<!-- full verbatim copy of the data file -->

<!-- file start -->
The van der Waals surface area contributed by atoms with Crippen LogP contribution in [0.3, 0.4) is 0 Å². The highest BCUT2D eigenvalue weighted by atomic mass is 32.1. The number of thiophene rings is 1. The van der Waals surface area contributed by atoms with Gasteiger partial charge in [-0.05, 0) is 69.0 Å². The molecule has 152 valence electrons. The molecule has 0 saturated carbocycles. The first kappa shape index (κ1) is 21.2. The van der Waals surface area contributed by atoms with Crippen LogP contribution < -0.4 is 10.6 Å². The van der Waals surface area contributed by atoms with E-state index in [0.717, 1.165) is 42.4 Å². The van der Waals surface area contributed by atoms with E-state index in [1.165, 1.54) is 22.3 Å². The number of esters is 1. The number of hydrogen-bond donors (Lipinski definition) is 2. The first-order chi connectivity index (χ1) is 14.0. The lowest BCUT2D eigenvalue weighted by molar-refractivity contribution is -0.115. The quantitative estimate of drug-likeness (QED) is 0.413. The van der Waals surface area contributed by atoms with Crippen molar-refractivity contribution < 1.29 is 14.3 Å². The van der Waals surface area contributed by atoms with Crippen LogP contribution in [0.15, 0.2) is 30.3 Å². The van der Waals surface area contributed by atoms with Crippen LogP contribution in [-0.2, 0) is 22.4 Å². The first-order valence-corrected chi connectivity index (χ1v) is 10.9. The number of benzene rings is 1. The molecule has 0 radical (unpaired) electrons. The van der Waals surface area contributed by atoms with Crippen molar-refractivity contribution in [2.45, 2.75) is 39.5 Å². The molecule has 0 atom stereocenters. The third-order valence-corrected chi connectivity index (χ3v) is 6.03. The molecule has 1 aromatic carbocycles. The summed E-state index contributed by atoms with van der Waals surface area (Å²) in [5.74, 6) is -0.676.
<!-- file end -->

The van der Waals surface area contributed by atoms with Crippen LogP contribution in [0.3, 0.4) is 0 Å². The highest BCUT2D eigenvalue weighted by atomic mass is 32.1. The number of thiophene rings is 1. The van der Waals surface area contributed by atoms with Gasteiger partial charge in [-0.05, 0) is 69.0 Å². The molecule has 152 valence electrons. The molecule has 0 saturated carbocycles. The first kappa shape index (κ1) is 21.2. The van der Waals surface area contributed by atoms with Crippen LogP contribution < -0.4 is 10.6 Å². The van der Waals surface area contributed by atoms with E-state index in [0.717, 1.165) is 42.4 Å². The van der Waals surface area contributed by atoms with E-state index in [1.165, 1.54) is 22.3 Å². The number of esters is 1. The number of hydrogen-bond donors (Lipinski definition) is 2. The first-order chi connectivity index (χ1) is 14.0. The lowest BCUT2D eigenvalue weighted by molar-refractivity contribution is -0.115. The quantitative estimate of drug-likeness (QED) is 0.413. The van der Waals surface area contributed by atoms with Crippen molar-refractivity contribution < 1.29 is 14.3 Å². The van der Waals surface area contributed by atoms with Crippen LogP contribution in [0.15, 0.2) is 30.3 Å². The van der Waals surface area contributed by atoms with Crippen LogP contribution in [-0.2, 0) is 22.4 Å². The first-order valence-corrected chi connectivity index (χ1v) is 10.9. The number of benzene rings is 1. The molecule has 0 radical (unpaired) electrons. The van der Waals surface area contributed by atoms with Crippen molar-refractivity contribution in [2.45, 2.75) is 39.5 Å². The molecule has 0 atom stereocenters. The third-order valence-corrected chi connectivity index (χ3v) is 6.03. The molecule has 1 aromatic carbocycles. The summed E-state index contributed by atoms with van der Waals surface area (Å²) in [5.74, 6) is -0.676.